Some of them were able to rent unoccupied houses and lived in Murng-Ton town. There were 7 houses in 2 of the town quarters, 2 in Nawng Paa Yaen quarter and 5 in Huay Saai quarter, that were the subjects of this report.
These houses were rented at the beginning of 2008 by families of the Burmese soldiers at the rate of 5,000 kyat per house per month, which had been regularly paid with no problem up until the end of 2010.
However, when the house owners went to collect the rent for the month of December 2010 in early 2011, the soldiers wives not only refused to pay the rents but also verbally abused them. They said, as a rule, houses should belong to those who actually lived in them.
The soldiers families said they had been living in those houses for more than 3 years and from then on they would stop paying the rent because they had then become the owners of the houses. They even told the owners to lodge complaints with the authorities if they wanted.
The names of the house owners have been withheld by request.
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EXTORTION OF MONEY FROM TRAVELLERS WORSENS IN KUN-HING
Since shortly after the national election up to early 2011 when this report was received, Burmese army troops from IB296 manning a checkpoint at Ta Kaw bridge, spanning the Salween river in Kun-Hing township, extorted big amounts of money from virtually every traveller, except small children.
On 11 November 2010, a few days after the national election, the said Burmese military authorities started to extort about 5,000 kyat of money from every passenger, except small children, on every civilian vehicle passing through the bridge.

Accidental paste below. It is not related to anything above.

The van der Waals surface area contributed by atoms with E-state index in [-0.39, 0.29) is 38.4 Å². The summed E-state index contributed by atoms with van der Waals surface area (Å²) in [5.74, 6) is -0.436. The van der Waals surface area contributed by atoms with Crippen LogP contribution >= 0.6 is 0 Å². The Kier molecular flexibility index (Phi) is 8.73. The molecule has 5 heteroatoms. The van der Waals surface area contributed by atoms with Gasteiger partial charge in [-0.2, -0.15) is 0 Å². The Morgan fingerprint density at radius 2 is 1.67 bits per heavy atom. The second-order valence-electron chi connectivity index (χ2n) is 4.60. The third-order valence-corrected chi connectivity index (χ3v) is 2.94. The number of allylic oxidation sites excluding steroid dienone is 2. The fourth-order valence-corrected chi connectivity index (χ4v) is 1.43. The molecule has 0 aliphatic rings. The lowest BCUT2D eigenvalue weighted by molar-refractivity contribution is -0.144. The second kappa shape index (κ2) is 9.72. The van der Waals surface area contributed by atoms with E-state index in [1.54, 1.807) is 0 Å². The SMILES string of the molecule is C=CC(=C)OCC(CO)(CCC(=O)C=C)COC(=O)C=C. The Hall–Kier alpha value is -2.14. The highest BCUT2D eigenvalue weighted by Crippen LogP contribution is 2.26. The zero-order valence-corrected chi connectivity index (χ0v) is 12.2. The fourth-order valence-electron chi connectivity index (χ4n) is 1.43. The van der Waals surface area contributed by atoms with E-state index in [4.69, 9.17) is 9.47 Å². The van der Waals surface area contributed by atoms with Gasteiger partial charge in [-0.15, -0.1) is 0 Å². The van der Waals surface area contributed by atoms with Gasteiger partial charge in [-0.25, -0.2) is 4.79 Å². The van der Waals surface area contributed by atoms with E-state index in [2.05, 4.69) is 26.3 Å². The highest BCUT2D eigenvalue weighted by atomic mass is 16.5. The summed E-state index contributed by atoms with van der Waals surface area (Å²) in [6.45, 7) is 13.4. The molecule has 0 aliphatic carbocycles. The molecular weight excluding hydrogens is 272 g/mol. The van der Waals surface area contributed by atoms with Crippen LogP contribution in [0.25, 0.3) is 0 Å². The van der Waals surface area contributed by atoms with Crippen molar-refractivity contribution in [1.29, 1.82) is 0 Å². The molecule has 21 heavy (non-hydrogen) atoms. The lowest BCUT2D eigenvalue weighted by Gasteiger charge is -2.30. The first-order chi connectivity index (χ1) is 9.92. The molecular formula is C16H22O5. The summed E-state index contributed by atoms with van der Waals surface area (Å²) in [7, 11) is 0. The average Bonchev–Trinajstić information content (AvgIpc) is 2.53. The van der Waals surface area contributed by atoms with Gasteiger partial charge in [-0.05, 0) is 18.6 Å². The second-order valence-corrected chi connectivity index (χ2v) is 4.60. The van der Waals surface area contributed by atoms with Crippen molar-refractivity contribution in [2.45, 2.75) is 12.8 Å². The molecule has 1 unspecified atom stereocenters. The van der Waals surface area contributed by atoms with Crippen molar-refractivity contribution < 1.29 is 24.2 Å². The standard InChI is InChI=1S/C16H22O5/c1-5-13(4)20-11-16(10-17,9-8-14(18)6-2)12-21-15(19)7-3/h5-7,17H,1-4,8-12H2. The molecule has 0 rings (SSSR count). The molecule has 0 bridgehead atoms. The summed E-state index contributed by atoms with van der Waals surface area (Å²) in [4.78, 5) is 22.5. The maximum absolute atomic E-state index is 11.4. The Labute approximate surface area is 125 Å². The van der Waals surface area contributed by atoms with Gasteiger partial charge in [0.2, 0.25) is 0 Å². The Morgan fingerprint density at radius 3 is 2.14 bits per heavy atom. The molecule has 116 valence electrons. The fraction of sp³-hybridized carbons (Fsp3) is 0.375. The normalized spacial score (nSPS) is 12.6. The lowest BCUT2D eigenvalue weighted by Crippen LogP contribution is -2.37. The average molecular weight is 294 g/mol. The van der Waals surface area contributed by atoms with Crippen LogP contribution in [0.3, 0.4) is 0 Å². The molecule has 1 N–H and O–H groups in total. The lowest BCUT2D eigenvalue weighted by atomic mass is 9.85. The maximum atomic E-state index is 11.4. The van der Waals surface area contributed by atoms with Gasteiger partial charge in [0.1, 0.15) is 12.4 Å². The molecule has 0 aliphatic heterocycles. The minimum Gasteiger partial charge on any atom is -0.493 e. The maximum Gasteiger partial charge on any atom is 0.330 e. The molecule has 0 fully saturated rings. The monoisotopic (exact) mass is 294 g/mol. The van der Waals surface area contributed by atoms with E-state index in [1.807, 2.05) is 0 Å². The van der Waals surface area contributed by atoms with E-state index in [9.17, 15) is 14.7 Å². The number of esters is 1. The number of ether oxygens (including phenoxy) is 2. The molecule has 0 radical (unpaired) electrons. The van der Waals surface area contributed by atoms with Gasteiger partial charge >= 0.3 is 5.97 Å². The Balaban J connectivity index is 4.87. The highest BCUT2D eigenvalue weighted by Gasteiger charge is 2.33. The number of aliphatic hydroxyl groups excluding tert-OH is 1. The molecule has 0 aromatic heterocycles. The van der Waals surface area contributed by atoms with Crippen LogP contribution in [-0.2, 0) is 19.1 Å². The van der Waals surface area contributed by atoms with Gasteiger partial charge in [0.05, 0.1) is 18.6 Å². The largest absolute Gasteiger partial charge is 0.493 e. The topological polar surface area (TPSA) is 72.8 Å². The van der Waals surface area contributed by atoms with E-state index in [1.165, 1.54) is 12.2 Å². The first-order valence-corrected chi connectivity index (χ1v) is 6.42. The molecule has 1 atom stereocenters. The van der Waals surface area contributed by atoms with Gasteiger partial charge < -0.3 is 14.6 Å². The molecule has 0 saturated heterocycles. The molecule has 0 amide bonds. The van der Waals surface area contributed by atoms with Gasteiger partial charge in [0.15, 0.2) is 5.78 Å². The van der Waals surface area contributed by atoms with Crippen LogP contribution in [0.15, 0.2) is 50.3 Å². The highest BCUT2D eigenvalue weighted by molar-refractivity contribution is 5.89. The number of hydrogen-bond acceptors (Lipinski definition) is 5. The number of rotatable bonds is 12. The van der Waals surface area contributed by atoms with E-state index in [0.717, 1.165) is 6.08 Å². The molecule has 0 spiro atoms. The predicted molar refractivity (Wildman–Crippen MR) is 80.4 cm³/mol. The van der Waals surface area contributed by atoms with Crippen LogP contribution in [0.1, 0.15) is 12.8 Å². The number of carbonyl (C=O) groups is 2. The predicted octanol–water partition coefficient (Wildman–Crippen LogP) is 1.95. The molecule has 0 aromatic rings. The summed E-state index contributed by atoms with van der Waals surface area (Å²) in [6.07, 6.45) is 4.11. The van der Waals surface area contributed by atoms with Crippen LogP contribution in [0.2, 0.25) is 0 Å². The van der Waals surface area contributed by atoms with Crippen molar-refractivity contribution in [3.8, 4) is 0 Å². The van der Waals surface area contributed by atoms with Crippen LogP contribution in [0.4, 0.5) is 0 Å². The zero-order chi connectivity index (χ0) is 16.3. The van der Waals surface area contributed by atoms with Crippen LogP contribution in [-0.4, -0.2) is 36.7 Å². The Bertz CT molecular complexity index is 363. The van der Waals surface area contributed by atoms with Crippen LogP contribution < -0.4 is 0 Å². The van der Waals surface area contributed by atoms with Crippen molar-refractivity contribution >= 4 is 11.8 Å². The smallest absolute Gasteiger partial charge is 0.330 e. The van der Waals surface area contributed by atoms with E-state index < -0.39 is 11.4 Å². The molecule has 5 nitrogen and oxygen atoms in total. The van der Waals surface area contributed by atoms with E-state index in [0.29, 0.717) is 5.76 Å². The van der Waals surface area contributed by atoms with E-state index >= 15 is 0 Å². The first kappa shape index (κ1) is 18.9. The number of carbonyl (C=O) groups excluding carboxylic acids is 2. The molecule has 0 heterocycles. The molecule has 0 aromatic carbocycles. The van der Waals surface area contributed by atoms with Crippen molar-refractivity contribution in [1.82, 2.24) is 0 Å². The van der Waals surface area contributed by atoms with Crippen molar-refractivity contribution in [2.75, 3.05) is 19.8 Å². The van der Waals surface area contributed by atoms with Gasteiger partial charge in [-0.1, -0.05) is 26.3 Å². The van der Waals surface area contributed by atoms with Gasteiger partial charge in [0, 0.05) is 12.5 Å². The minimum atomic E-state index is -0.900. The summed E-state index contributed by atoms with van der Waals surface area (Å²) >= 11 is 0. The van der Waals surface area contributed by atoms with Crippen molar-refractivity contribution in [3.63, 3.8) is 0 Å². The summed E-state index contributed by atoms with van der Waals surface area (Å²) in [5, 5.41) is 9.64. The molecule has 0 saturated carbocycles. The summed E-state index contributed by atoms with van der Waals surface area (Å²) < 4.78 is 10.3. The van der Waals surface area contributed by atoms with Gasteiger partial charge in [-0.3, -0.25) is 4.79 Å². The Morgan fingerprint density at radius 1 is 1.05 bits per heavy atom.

Most travellers, including traders, people travelling for social and health reasons or visiting places, had to pay not less than 5,000 kyat each. If there were people who could not pay, they would be asked many confusing questions and their journey would be delayed for several hours, usually until they could pay, e.g., with money borrowed from other travellers.
Those who were suspected of going to Thailand were forced to pay much larger amounts of money, and were often threatened with arrest and imprisonment if they were reluctant to pay. The amount of 5,000 kyat was already quite burdensome for many people and larger amounts would virtually be unaffordable for them.
A group of people from Kun-Hing who had gone to attend a ceremony marking the Shan traditional new year, that was held in Murng-Sart township sometime in November 2010, were also forced to pay 5,000 kyat each on their return journey.
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PEOPLE FORCED TO PAY FOR ELECTION EXPENSES LONG AFTER POLL, IN KAENG-TUNG
During the end of 2010, large amounts of money were extorted from the people in Kaeng-Tung township by the SPDC township authorities to help pay for the expenses during the national election held about a month earlier.
On 5 December 2010, all the 10 village tract leaders in Kaeng-Tung township were summoned to the SPDC township office in Kaeng-Tung town and told to collect money from the people in their respective village tracts to help pay for the national election, although it was finished a month ago.
The authorities said that during the election they had to construct polling stations, buy writing materials, hire people to work at the polling stations and buy food for the authorities who came to inspect the election, using money form the township offices funds.
They said that people were required to contribute some money to refund the SPDC township offices money. The village tracts were required to provide amounts of money in accordance with their size and status as follows:
1. Kaad Pha village tract = 1,040,000 kyat
2. Yaang Kaeng village tract = 500,000 kyat
3. Kaad Tao village tract = 1,030,000 kyat
4. Wat Saao village tract = 500,000 kyat
5. Kaad Thaai village tract = 1,000,000 kyat